Details about IBM's early 'scientific' computers

Fred Cisin cisin at
Tue Nov 14 21:37:45 CST 2017

On Tue, 14 Nov 2017, ben via cctalk wrote:
> Computer Science seems to be mostly developed in the 1968 - 1973 time 
> frame by average people with access with a (personal) computer with 
> about 32K of memory.

We could use some clarification of your terminology.
Because MOST people do not consider any of the computers in 1968 - 1973 to 
be "personal" computers.
Although the 4004 was announced in November 1971, commercial availability 
of kits, etc. such as Altair, Imsai, wasn't until 1975.

An individual TERMINAL connecting to a computer, perhaps, but computers 
owned by an individual were rare.

Admittedly, in 1962, Mauchly predicted "personal computer", and in 1968, 
HP referred to the 9100A as a "personal computer".

Having heard discussion of 4004 and predictions, in 1972, I left aerospace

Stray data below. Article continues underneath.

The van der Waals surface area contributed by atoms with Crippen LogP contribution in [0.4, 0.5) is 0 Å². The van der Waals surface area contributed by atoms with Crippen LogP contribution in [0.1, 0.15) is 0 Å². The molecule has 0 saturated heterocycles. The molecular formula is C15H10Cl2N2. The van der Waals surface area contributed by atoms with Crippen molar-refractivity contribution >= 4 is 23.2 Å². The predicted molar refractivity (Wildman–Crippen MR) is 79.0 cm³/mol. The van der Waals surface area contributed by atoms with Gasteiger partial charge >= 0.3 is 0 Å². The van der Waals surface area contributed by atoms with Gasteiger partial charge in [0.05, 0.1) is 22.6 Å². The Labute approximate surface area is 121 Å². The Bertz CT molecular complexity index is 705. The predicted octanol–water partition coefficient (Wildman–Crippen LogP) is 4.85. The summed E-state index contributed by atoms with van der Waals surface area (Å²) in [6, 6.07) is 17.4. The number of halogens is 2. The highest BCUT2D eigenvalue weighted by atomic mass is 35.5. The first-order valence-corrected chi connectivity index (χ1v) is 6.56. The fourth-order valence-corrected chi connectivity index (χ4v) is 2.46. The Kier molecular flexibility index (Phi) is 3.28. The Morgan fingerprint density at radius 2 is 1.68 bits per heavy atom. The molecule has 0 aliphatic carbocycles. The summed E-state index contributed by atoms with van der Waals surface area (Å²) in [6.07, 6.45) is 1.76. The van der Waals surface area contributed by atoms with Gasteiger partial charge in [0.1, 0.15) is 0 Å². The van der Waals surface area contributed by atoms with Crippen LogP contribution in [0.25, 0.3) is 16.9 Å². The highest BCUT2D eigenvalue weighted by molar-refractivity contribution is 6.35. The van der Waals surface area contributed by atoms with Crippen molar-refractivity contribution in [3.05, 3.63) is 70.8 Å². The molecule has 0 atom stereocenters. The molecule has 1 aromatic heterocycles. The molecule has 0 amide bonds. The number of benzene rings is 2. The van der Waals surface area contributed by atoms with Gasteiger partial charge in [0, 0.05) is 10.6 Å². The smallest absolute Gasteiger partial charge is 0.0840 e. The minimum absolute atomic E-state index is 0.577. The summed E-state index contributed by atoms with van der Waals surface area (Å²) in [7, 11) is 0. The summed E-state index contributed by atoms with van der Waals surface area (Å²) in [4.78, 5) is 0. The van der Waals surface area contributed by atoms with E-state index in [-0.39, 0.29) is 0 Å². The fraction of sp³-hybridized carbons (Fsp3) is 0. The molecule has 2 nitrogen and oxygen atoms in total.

(which had not completely recovered from a collapse), declaring that I 
would get back into computers as soon as "tabletop computers" became 
practical and available to me.  (I did not foresee them being called 
"personal computers").  I intently watched the early S100 machines, but 
didn't get back into computers until TRS80/Apple/PET.  The first one that 
I owned was a TRS80 for $400 (I supplied my own monitor and cassetter).
(4K Level I, which I brought up to 16K, and paid for Level II upgrade. 
Then Expansion Interface and Serial Port ("Radio-Shack 232"), supplying my 
own drives, RAM, printer, etc.

> All the new software development was Time Sharing 
> of some kind, or a revised BETTER our NEW programming language, that
> wants faster and larger core memory and the deluxe 
> Binary-Trinary-Decary
> virtual ALU*.
> That why I suspect the state of computers is so dismal today.

Yes, 1968-1973 had time-sharing for personal computing, but not "personal 

Grumpy Ol' Fred     		cisin at

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